Under the requirements to intervene in a bid protest or some other case at the Court of Federal Claims. Avoid wasting money on procedure disputes and focus on the merits of the case.
Filing a United States Court of Federal Claims motion to intervene in a bid protest can be a tricky process. Bid protest lawyers sometimes run afoul of the court’s analysis for motions to intervene.
A government contractor can make the costly mistake of not filing a timely intervention motion.
Although there is no set deadline, companies have often run into problems for late motions or even not intervening in the GAO case.
US Court of Federal Claims Rules For Motion to Intervene
Intervention in a bid protest action means entering the case either as the awardee or some other interested party. A motion to intervene in a COFC is governed by the US Court of Federal Claims Rules (RCFC), Rule 24(a), which states in relevant part:
“On timely motion, the court must permit anyone to intervene who . . . claims an interest relating to the property or transaction that is the subject of the action, and is so situated that disposing of the action may as a practical matter impair or impede the movant’s ability to protect its interest unless existing parties adequately represent that interest.”
On the other hand, you can file a United States Court of Federal Claims motion for intervention in a bid protest for other reasons. For example, permissive intervention is governed by RCFC Rule 24(b), which states in part:
“On timely motion, the court may permit anyone to intervene who . . . has a claim or defense that shares with the main action a common question of law or fact.”
When filing a motion to intervene, you should tell the court’s judges whether you are intervening of right or permissively. Still, regardless of your reason, the motion must be timely.
When a lawyer learns that the protestor is going to file a bid protest at the COFC, he or she should first make sure that the protestor meets the intervention definition. This way, a decision of when to file a timely motion to intervene can be made and there should be less worry about a motion to dismiss.
Why File A Motion to Intervene?
Although you are the successful winner of a federal contract, it is clear that bid protests challenge the agency directly. The agency’s interest is not necessarily yours.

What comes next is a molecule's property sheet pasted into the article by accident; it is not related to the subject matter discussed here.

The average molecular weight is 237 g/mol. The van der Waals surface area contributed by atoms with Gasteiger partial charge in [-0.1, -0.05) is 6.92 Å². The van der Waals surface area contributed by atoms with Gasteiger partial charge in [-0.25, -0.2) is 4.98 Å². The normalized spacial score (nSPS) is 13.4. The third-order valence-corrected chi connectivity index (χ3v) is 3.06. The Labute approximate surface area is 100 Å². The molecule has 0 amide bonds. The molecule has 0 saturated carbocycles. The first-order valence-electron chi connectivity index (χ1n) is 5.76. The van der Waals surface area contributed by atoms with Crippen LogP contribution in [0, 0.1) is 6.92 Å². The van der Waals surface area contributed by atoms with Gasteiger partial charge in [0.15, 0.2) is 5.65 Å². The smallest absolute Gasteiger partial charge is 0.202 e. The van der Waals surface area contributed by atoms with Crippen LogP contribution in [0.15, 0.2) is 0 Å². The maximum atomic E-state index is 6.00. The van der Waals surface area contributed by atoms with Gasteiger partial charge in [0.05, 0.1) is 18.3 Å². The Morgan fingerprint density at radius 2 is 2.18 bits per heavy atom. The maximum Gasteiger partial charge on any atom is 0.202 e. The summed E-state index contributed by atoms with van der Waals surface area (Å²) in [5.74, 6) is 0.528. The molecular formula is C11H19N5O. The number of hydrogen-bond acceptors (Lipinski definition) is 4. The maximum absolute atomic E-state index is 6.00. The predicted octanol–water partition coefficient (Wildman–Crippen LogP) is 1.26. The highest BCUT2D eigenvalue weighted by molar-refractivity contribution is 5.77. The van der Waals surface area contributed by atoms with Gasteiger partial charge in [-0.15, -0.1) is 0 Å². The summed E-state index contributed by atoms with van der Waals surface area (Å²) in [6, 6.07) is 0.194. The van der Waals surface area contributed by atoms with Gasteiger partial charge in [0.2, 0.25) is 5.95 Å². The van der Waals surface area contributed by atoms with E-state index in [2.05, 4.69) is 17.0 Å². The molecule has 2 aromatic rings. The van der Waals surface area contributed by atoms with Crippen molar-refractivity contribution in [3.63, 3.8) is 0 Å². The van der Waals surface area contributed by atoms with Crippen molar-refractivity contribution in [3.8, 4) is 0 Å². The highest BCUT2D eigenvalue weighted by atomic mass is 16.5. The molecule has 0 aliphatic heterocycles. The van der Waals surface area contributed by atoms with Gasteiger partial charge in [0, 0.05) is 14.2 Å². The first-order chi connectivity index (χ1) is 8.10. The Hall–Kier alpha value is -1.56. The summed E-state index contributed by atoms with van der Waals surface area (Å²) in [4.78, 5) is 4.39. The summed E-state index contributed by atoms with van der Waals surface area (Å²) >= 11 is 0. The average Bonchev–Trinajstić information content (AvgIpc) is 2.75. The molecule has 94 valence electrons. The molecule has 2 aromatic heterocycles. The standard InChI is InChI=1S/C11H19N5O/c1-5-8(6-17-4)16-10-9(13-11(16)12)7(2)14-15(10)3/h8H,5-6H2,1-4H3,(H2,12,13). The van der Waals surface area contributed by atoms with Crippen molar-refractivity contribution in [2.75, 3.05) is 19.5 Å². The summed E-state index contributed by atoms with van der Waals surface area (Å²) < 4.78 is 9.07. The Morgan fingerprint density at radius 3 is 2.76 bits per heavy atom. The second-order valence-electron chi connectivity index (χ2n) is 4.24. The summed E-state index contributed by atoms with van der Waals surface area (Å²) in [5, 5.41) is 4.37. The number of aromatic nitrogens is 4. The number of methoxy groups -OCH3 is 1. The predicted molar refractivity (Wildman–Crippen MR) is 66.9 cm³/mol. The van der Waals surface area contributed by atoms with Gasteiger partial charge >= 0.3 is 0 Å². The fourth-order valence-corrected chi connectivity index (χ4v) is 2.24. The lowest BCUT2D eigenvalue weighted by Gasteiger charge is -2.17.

Given the timeliness requirements for a motion to intervene in federal court, you cannot sit and wait until you see something going wrong in the litigation stages, and then attempt to file. Under the US Court of Federal Claims rules, you may run the risk that your motion is untimely.
Timeliness for Motion to Intervene Federal Court Bid Protests
Under the legal definition, a motion to intervene in federal court means that it must be timely when a government contractor seeks to intervene as of right or permissively in a bid protest case at the US Federal Court of Claims. The courts have made this clear. See Chippewa Cree Tribe of the Rocky Boy’s Reservation v. United States (Chippewa Cree), 85 Fed. Cl. 646, 658 (2009).
The definition of timeliness “is to be determined by the court in the exercise of its sound discretion” and it is “to be determined from all the circumstances.” NAACP v. New York, 413 U.S. 345, 366 (1973). The Court’s decision to assess intervention timeliness is essentially discretionary.
In evaluating timeliness, federal courts typically consider three factors under the US Court of Federal Claims Rules:
(1) The length of time during which the applicants actually knew or reasonably should have known of their rights;
(2) Whether the prejudice to the rights of existing parties by allowing intervention outweighs the prejudice to the applicants by denying intervention; and
(3) The existence of unusual circumstances militating either for or against a determination that the application is timely.
If you wait over a month to file a COFC motion for intervention in a bid protest, you will be taking a huge chance, unless of course, you easily meet the above levels.
Timeliness for a motion to intervene in federal court in a bid protest case must be considered in the context of the proceedings. In a bid protest, proceedings move at an expedited pace and are often resolved within two to three months.
At best, when you are considering a late intervention filing you should at least allege unusual circumstances for a determination that the intervention is timely. See Chippewa Cree, 85 Fed. Cl. at 658.
- The Court realizes that there are special circumstances that could allow you to file an intervention motion. As a government contractor, you should be aware that bid protests are resolved on as expedited a schedule as may be practical.
No Sideline Litigation in US Court of Federal Claims Bid Protests
The Court of Federal Claims will frown if you wait until the last hour to file a motion to intervene. You simply cannot sit on your rights to become an intervenor. See also how to intervene under 4 CFR 21.
If you are seeking help with a motion to intervene under the US Court of Federal Claims Rules, Intervention Meaning and jurisdiction from experienced bid protest intervention lawyers, call 1-866-601-5518 for a free consultation.